History of AIC Kijabe Hospital
The hospital was established in 1915 as a small outpatient clinic within the grounds of Rift Valley Academy, originally named Theodora Hospital and later renamed AIC Kijabe Hospital. AIC Kijabe Hospital celebrated its hundred (100) years in May 2015 and currently has a bed capacity of 363. AIC Kijabe Hospital is a faith-based hospital sponsored by the Africa Inland Church (AIC) Kenya. It is situated in rural Kenya, about an hour’s drive from Nairobi towards Nakuru. The hospital has continued to experience tremendous growth and change over the years. It is the largest of the five hospitals sponsored by the Africa Inland Church. Together with forty-five dispensaries located throughout Kenya, they form a network that glorifies God through medical ministry. The hospital’s mission is to “Glorify God through compassionate health care provision, training and spiritual ministry in Christ Jesus.” It has nine operating theater rooms, modern ICU, Dental, and Laboratory/ Pathology units. The AIDS Relief unit provides free outpatient HIV/AIDS care and two satellite clinics (i.e. AIC Kijabe Naivsha Medical Centre and the AIC Marira Clinic) for qualified patients. A partnership with Bethany Relief Rehabilitation International (BRRI) provides pediatric surgical and neurosurgical care through the Bethany Kids of Kijabe Hospital (BKKH) division.
The desire to train nurses resulted in another building project in 1968, helping to meet government requirements for a school for Enrolled Community Nurses. The Kijabe School of Nursing was registered with the Nursing Council of Kenya in 1980 and officially commenced the training of Kenya Enrolled Community Health Nurses program (KECHN) Laboratory training was also started in 1970. In 2000 the school commenced an upgrading training for KECHN and in 2004 started the basic training for KRCHN. Subsequent programs were started in 2006 (KRNA) Kenya Registered Nurse Anaesthetists, Clinical Medicine in 2014, Peri-operative 2015 and last but not least Scrub Tech training in 2015/2016 intake.
An in-depth history of AIC Kijabe Hospital can be found on: dropbox or in book form at thebookpatch.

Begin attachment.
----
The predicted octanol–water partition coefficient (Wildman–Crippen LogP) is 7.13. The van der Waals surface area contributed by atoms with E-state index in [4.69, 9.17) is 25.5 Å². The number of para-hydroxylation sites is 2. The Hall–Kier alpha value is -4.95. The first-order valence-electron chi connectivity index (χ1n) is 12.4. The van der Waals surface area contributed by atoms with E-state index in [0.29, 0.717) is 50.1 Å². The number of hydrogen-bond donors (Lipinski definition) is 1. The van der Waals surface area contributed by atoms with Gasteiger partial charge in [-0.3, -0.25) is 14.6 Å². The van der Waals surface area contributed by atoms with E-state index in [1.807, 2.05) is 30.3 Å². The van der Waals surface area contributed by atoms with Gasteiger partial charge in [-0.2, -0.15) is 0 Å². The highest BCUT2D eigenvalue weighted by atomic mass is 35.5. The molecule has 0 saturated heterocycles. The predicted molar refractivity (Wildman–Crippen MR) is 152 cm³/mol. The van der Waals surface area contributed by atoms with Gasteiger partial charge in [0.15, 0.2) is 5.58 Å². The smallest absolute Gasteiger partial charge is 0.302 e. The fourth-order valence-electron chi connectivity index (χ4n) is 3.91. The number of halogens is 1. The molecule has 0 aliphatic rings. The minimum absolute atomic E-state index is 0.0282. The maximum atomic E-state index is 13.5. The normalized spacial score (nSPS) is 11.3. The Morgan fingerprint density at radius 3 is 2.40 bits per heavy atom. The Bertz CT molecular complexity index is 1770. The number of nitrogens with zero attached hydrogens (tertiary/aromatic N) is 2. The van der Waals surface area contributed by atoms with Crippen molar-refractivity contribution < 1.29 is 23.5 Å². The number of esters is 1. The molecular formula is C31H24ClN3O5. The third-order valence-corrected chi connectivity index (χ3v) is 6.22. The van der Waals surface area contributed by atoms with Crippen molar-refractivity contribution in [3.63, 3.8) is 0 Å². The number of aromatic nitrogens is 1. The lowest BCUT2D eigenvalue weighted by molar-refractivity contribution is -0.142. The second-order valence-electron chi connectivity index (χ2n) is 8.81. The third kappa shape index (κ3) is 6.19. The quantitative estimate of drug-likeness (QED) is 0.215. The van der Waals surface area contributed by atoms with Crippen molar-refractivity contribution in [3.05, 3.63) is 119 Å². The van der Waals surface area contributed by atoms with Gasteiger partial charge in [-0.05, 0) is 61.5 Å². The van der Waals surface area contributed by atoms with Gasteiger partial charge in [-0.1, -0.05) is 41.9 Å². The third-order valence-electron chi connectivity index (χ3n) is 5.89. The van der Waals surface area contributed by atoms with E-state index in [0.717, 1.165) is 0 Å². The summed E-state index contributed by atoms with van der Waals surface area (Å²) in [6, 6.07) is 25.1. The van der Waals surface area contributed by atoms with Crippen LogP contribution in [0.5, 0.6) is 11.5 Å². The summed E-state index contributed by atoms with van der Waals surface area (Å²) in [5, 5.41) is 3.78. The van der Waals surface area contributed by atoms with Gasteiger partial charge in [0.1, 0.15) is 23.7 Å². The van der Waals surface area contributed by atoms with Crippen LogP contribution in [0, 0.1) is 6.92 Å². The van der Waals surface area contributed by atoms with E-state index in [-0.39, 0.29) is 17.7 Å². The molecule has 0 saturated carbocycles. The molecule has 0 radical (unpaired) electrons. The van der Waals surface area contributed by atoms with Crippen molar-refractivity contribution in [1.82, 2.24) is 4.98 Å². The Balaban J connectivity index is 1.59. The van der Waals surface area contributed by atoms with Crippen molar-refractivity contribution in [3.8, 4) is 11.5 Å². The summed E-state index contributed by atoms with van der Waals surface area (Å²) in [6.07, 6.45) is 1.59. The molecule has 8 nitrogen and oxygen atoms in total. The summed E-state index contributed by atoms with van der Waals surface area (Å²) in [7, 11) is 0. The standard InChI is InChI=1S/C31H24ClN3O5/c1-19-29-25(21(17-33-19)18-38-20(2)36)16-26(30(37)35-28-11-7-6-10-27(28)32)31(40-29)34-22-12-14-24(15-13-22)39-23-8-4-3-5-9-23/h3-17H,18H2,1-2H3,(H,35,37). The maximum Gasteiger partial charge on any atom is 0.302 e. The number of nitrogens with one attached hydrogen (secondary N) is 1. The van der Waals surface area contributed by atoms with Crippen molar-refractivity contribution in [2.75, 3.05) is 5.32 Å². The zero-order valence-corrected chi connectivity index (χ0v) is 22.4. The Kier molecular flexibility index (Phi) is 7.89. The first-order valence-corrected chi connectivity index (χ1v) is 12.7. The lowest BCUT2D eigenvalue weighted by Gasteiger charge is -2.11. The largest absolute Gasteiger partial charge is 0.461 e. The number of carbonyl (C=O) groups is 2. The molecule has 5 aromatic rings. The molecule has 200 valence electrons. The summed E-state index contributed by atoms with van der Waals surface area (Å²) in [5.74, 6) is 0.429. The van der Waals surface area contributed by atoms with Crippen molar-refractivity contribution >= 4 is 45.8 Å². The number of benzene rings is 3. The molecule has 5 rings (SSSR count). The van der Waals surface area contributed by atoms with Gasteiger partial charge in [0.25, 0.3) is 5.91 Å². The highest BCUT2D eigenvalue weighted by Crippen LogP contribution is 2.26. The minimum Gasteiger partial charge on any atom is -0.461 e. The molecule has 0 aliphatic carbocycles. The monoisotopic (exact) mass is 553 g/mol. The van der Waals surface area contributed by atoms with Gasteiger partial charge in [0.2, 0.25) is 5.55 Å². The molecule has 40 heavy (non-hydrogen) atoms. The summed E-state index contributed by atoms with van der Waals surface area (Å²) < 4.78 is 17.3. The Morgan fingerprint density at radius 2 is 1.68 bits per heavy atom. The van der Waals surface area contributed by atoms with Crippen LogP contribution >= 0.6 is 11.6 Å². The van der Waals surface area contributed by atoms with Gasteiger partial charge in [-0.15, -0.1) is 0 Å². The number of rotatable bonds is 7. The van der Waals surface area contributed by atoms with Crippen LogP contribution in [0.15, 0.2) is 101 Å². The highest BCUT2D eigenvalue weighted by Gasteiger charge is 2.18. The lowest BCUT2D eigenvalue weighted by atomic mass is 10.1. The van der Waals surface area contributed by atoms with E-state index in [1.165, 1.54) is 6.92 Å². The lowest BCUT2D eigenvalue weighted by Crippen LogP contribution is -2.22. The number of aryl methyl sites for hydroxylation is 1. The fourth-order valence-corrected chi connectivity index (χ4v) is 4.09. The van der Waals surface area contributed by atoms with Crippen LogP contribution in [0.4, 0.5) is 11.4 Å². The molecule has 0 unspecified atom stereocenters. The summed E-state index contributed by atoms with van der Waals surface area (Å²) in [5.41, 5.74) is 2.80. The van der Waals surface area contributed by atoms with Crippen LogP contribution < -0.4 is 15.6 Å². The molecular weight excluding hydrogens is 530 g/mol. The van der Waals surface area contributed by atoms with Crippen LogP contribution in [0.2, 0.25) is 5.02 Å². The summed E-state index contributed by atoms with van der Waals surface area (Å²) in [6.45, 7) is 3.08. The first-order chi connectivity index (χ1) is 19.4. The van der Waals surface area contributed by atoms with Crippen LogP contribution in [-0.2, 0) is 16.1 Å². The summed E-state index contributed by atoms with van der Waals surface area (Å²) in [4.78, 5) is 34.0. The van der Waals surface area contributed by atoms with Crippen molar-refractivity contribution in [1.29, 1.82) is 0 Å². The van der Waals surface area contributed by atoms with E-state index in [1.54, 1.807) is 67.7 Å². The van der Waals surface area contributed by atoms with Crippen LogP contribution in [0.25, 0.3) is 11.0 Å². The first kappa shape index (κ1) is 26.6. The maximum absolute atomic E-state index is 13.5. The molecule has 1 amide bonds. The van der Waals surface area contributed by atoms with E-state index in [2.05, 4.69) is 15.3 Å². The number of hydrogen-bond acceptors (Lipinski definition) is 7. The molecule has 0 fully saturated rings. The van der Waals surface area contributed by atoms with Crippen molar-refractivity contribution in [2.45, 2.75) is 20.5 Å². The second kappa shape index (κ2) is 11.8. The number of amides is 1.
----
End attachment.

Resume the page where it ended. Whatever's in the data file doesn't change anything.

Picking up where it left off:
Major source of funding
The hospital’s major source of funding is patient revenue. For capital projects, the hospital sources resources through local and international fundraising.
AIC Kijabe employs nearly 800 staff. 30 consultant-level doctors are 50% Kenyan staff and 50% missionaries, whose donated services have enabled the hospital patient patient’s fees to be affordable.
Hospital’s Catchment Area:
AIC Kijabe Hospital is a level 5 tertiary referral center according to the government design of health care services. Because of its unique services and commitment to serve God through serving man, patients come from all over Kenya and neighboring countries. However, Kijabe’s catchment area is considered as a radius of 30 kilometers from all sides off the hospital. A survey done in 2010 revealed that 37% of patients travel ≤ 40km and mainly come for primary health care.
AIC Kijabe was featured in a Harvard Cases in Global Health Delivery Study which outlines healthcare in Kenya, the history of Kijabe Hospital, Hospital Services, Structure, Education and Training Programs, Financing, and Growth Projections.
Healthcare in Kenya
Overview of regional context
Life expectancy in Kenya fell from a peak of 60 years in 1989 to 55 years in 2009, largely due to increased AIDS-related adult mortality. In 2008, leading causes of mortality per 100,000 adults aged 15-59 (pop. 20,616,000), were HIV/AIDS (327), injuries (106), cancer (52), and cardiovascular disease (42). In the pediatric population (<15 years; pop. 16,576,000) mortality per 100,000 persons was largely infectious (395), mostly relating to diarrheal illness (148), respiratory infections (122), and HIV/AIDS (109). Perinatal conditions also accounted for a significant number of pediatric deaths (220). The major causes of outpatient morbidity per 10,000 people in 2008 among all Kenyans were malaria (11.9), diseases of the respiratory system (9.7), skin diseases and wounds (2.5), diarrheal diseases (1.7), and accidents (0.8). Health System and Epidemiologic Indicators INDICATOR YEAR Average life expectancy at birth (total/female/male) 63/62/65 2013 Maternal mortality ratio (per 100,000 live births) 360 2010 Infant mortality rate, (per 1,000 live births) 48 2011 Under-five mortality (per 1,000 live births) 73 2011 Vaccination rate (% of DTP3 coverage) 88 2011 Undernourished (%) 30 2012 Adult (15-49 years) HIV prevalence (per 100,000) 6200 2011 HIV antiretroviral therapy coverage (%) 72 2011 Tuberculosis prevalence (per 100,000) 288 2011 DOTS coverage (%) 100% 2012 Malaria cases (per 1000) 303 2008 Government expenditure on health as % of total government expenditure 7.7% 2010 Government expenditure on health per capita (current USD) 36 2010 Total health expenditure per capita (current USD) $37 2010 Physician density (per 10,000) 1.7 2008 Nursing and midwifery density (per 10,000) 1.9 2008 Number of hospital beds (per 10,000) 14 2012 Maternal morbidity and mortality in Kenya remained high, yet below average for sub-Saharan Africa, at 488 per 100,000 live births. Well over half of maternal deaths stemmed from surgically preventable or treatable conditions including severe bleeding, obstructed labor, infection, complications of aborted pregnancy and hypertensive emergencies Data sources include: World Bank, UNICEF, WHO, Government of Kenya.
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